Fighting for Justice

973 Words4 Pages
Imagine a woman's life during the 1960’s, being trapped in a house, stripped from their rights, and working behind a hot stove preparing meals for her family. In the 1960’s women were denied from all rights and restricted to receive the same amount of pay as a man because of their gender. The impact of the women’s movement in today’s society has played a role to women’s rights by allowing them to achieve their goals and dreams by receiving the authority to vote, and to receive the same responsibilities such as working, receiving education, and most of all to be seen as strong independent individuals.
The desire for women to have their rights has been ongoing endeavor. In 1848, The Women’s Suffrage Movement began when the first women’s convention was held in Seneca Falls, New York to declare support for women’s rights. Through the leadership of Susan B. Anthony, and Elizabeth Cady Stanton in 1869, an organization known as The National Women Suffrage Association formed to fight for women’s suffrage, and to be treated equally among men. They created petitions to pass a Congressional Amendment to grant women their rights of freedom. On August 26, 1920, the 19th Amendment to the Constitution was ratified that created women the access to vote and to take on the same responsibilities and citizenships as men. Wyoming granted women the vote in 1926, being the first suffrage allowed in U.S history. By Wyoming being the first to allow women to vote it gave a men a brighter perspective to understand that allowing women and men to have the same rights would win publicity and attract single women.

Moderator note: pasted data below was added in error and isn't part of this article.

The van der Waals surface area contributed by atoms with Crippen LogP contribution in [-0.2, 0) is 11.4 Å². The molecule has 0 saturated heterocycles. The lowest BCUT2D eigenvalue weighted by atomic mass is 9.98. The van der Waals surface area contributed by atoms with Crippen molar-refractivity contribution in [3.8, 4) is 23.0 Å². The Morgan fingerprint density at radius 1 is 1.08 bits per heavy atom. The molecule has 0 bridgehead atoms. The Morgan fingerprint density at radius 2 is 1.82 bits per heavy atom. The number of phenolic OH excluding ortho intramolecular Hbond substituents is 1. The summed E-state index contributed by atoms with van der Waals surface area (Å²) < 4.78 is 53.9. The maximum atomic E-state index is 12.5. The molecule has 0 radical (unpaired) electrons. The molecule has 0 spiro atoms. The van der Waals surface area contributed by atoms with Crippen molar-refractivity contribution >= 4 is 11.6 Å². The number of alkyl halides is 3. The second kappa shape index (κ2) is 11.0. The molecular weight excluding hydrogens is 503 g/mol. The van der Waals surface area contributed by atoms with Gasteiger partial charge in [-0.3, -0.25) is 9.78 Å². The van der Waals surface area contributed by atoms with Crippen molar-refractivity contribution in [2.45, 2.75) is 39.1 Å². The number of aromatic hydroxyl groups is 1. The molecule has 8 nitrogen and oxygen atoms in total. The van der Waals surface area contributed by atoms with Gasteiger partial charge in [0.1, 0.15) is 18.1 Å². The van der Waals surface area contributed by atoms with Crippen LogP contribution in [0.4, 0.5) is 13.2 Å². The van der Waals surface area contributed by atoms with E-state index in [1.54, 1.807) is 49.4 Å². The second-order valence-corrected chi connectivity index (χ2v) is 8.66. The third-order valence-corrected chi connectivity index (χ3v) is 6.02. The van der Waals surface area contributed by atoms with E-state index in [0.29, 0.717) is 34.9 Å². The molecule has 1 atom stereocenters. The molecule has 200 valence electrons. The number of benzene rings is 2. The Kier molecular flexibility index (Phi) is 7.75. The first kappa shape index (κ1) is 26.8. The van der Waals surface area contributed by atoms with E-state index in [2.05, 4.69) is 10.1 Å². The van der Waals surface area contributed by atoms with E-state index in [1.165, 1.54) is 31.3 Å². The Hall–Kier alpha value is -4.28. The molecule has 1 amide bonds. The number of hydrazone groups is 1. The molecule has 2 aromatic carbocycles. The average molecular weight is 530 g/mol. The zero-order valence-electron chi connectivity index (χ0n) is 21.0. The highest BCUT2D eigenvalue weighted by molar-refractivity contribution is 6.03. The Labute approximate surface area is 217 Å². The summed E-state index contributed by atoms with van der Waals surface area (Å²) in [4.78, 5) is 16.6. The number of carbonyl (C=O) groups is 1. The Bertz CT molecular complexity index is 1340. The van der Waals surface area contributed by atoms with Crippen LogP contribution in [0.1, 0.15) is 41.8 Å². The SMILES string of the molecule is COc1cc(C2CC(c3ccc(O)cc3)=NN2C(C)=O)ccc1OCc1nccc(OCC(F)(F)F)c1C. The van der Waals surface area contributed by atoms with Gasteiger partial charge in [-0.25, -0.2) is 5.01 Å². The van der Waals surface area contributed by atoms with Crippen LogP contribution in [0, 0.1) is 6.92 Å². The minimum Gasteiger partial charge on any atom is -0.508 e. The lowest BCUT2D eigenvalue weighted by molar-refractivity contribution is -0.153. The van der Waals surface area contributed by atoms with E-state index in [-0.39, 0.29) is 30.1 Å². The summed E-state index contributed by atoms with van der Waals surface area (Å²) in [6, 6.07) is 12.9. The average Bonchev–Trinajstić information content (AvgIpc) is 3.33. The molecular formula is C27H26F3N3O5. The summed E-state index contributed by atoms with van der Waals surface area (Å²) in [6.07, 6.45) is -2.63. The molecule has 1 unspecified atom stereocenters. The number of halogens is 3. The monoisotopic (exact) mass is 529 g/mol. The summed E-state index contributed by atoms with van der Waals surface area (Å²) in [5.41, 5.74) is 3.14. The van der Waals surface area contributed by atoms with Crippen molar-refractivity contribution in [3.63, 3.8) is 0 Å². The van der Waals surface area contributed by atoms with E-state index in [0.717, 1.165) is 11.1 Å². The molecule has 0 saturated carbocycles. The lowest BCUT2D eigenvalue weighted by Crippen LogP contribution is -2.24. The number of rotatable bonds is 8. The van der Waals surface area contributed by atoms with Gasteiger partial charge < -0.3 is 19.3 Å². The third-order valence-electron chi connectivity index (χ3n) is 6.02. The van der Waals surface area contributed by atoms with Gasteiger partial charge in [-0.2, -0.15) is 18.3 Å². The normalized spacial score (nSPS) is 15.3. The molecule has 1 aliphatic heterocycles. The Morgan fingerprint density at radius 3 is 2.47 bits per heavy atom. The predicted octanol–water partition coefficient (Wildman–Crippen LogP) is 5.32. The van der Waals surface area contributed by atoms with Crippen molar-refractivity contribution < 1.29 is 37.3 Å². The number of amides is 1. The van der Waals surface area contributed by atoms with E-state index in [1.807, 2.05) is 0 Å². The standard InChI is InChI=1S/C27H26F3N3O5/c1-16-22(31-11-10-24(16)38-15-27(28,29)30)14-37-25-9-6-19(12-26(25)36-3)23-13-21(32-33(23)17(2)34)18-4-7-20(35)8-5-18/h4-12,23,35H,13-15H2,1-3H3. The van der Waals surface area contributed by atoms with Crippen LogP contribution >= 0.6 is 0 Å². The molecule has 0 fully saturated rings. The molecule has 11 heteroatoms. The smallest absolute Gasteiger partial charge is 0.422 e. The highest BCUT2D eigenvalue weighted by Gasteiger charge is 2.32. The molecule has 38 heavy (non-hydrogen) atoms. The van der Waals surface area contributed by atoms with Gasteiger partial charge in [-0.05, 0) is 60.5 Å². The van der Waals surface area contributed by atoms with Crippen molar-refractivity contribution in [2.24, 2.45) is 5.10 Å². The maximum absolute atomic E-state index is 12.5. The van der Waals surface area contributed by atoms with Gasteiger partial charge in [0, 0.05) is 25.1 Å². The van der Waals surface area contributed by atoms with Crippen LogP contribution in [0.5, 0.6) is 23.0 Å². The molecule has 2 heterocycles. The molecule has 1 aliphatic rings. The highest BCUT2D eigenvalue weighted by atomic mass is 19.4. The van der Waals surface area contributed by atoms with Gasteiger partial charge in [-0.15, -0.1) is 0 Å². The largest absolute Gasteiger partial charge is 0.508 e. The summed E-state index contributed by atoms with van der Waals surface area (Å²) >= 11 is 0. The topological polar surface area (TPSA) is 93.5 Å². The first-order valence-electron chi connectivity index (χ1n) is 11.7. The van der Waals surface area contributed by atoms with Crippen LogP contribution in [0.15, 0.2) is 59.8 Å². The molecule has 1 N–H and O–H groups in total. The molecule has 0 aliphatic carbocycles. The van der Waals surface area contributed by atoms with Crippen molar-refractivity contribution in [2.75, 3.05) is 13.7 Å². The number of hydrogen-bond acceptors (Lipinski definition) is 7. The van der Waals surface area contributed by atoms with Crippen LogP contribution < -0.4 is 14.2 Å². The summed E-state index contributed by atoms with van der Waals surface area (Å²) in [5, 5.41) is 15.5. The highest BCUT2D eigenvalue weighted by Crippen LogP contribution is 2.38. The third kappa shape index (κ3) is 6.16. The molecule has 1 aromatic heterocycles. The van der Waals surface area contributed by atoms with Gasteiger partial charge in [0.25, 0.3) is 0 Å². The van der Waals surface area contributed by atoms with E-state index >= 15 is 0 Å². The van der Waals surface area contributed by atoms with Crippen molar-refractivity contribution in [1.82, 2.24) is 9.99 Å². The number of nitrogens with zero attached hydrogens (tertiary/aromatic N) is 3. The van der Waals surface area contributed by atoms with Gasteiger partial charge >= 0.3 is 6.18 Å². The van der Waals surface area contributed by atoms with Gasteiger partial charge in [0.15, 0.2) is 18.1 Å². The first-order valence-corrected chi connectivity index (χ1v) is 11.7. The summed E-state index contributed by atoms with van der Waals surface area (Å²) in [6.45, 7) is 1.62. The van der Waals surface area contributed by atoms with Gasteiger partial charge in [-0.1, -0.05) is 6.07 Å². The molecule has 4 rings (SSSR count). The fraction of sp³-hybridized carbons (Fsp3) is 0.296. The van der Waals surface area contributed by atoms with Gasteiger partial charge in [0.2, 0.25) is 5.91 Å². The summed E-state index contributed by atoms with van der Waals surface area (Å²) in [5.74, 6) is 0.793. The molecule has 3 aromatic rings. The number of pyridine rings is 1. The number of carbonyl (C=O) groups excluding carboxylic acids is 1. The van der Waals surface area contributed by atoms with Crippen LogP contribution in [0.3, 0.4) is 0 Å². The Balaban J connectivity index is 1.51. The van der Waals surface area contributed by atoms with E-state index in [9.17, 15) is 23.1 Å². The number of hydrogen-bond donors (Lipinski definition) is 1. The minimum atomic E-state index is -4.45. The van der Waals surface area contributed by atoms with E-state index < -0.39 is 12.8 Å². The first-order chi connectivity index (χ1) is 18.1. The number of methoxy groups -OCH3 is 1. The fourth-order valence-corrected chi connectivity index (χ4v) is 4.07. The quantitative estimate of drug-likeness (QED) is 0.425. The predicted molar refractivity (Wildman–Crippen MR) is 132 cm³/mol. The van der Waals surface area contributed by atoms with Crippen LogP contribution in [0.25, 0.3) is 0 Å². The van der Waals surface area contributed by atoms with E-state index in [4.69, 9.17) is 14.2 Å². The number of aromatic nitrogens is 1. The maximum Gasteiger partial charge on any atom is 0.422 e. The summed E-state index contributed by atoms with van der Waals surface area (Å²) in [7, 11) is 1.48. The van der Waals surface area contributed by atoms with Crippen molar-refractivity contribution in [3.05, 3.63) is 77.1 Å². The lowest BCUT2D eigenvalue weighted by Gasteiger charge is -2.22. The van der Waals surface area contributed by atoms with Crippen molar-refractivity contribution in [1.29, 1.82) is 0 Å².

Susan B. Anthony words denotes the drive that she had in her struggle for women’s rights. Anthony’s words “Failure is impossible,” shows men that wo...

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...and which women require, if they are going to assume their rightful position in terms of helping in decisions of the society. The question of a woman's right to control her own reproductive processes, that is, laws prohibiting abortion in the state or putting them into criminal statutes; I think that would be a statute that we would be addressing ourselves to.
So I think individual women will react differently; some will not cook that day, some will engage in dialog with their husbands, some will be out at the rallies and demonstrations that will be taking place all over the country. Others will be writing things that will help them to define where they want to go. Some will be pressuring their Senators and their Congressmen to pass legislations that affect women. I don't think you can come up with any one point, women will be doing their own thing in their own way.”
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